The first Unit of the Exhibition presents Time, the way it is divided and set in periods. Time was given by Chaos during the creation of the universe, as a “necklace of Harmony”, a jewel to the world as the philosophical mind perceives it. This Unit presents the Allegory of Time, the Seasons, the Months, the rosy-fingered Eos (the first morning light of Dawn), Selene (Moon) and the starry Night.





And Earth first bore starry Heaven, equal to herself… And she brought forth long hills…But afterwards she lay with Heaven and bore deep-swirling Oceanus...

Hesiod, Theogony 126-133 [Transl. by Hugh G. Evelyn-White]

The Exhibition’s second Unit commences with celestial bodies, dominant powers governing humans, such as Helios (Sun), Selene (Moon) and Aphrodite (Evening star). These bodies take up, early on, a human form; they are personified and consequently deified. Moving on from the celestial bodies and their personifications on earth, a series of allegories and personifications of the Four Elements of Nature appear; Air with the North and North-West Wind; Water with the personifications of the Ocean, the Sea and Rivers and lastly, Earth with the Mountains, Continents, Countries and Islands.





And with her [Aphrodite] went Eros, and comely Himeros (Desire) followed her at her birth at the first and as she went into the assembly of the gods. This honor she has from the beginning, and this is the portion allotted to her amongst men and undying gods, the whisperings of maidens and smiles and deceits with sweet delight and love and graciousness.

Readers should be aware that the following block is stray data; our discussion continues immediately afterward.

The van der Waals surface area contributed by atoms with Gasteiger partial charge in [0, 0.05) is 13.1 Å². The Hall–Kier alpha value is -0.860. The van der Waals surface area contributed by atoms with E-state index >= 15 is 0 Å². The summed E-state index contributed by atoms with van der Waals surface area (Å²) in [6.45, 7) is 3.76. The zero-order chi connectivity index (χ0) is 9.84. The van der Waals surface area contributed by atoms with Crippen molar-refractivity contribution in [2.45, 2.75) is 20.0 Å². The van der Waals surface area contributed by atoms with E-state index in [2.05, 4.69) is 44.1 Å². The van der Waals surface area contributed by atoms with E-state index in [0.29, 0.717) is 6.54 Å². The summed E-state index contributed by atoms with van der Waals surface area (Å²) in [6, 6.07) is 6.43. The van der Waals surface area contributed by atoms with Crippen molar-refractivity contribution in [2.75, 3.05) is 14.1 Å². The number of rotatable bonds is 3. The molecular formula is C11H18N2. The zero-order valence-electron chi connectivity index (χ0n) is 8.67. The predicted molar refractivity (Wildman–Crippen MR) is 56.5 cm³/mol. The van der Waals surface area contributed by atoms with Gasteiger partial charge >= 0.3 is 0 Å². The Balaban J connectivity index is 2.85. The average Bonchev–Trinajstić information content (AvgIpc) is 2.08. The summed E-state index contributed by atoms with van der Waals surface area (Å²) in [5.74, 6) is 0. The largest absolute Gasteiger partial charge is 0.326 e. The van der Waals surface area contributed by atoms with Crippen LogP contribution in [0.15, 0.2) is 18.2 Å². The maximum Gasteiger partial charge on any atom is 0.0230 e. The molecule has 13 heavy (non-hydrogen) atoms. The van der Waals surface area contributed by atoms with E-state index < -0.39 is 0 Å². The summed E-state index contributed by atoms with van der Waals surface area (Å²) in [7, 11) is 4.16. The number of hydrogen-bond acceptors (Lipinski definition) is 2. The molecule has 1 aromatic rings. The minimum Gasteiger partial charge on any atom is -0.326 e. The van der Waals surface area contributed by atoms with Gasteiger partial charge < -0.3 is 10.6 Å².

Hesiod, Theogony 200-206 [Transl. by Hugh G. Evelyn-White]

This Unit both in characterisation and selection of the exhibited figures contains a series of conceptual meanings, which were personified and deified early on, and thus received worship in antiquity. Moreover, with the passing of time they were unified with other deities, claimed their attributes and created complex and intriguing combinations. The deified concepts of this Unit begin with Nike (Victory), Eris (Discord), Tyche (Fortune), Hygieia (Health), Ploutos (Wealth) and end with Aphrodite’s “children”, Eros, Himeros (Desire) and Pothos, meaning carnal love, sexual attraction and other related notions, such as Peitho (Persuasion).





After [she bore] Deceit and Friendship and hateful Age and hard-hearted Strife. But abhorred Strife bore painful Toil and Forgetfulness and Famine and tearful Sorrows, Fightings also, Battles, Murders, Manslaughters, Quarrels, Lying Words, Disputes...

Hesiod, Theogony 224-229 [Transl. by Hugh G. Evelyn-White]